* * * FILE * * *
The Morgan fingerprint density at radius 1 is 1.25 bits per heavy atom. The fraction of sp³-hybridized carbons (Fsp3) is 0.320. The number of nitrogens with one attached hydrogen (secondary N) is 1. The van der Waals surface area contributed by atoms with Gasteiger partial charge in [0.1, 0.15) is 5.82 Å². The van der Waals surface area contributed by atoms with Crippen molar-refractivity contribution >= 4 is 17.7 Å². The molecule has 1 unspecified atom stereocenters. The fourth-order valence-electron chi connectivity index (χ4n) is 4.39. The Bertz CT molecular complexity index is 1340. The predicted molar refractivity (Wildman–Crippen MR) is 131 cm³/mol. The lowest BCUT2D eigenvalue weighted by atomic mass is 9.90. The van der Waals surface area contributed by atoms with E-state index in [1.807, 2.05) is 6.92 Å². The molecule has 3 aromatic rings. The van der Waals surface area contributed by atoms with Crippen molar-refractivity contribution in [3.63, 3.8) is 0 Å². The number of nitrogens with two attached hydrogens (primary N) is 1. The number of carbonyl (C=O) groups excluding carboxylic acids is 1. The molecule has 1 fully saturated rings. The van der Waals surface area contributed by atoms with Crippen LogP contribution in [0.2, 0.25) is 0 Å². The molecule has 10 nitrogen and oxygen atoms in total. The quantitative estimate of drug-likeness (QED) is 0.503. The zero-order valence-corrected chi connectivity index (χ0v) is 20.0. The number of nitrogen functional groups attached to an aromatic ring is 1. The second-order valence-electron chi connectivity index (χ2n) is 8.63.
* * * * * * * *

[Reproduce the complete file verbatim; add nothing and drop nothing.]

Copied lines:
The Morgan fingerprint density at radius 1 is 1.25 bits per heavy atom. The fraction of sp³-hybridized carbons (Fsp3) is 0.320. The number of nitrogens with one attached hydrogen (secondary N) is 1. The van der Waals surface area contributed by atoms with Gasteiger partial charge in [0.1, 0.15) is 5.82 Å². The van der Waals surface area contributed by atoms with Crippen molar-refractivity contribution >= 4 is 17.7 Å². The molecule has 1 unspecified atom stereocenters. The fourth-order valence-electron chi connectivity index (χ4n) is 4.39. The Bertz CT molecular complexity index is 1340. The predicted molar refractivity (Wildman–Crippen MR) is 131 cm³/mol. The lowest BCUT2D eigenvalue weighted by atomic mass is 9.90. The van der Waals surface area contributed by atoms with E-state index in [1.807, 2.05) is 6.92 Å². The molecule has 3 aromatic rings. The van der Waals surface area contributed by atoms with Crippen molar-refractivity contribution in [3.63, 3.8) is 0 Å². The number of nitrogens with two attached hydrogens (primary N) is 1. The number of carbonyl (C=O) groups excluding carboxylic acids is 1. The molecule has 1 fully saturated rings. The van der Waals surface area contributed by atoms with Crippen LogP contribution in [0.2, 0.25) is 0 Å². The molecule has 10 nitrogen and oxygen atoms in total. The quantitative estimate of drug-likeness (QED) is 0.503. The zero-order valence-corrected chi connectivity index (χ0v) is 20.0. The number of nitrogen functional groups attached to an aromatic ring is 1. The second-order valence-electron chi connectivity index (χ2n) is 8.63.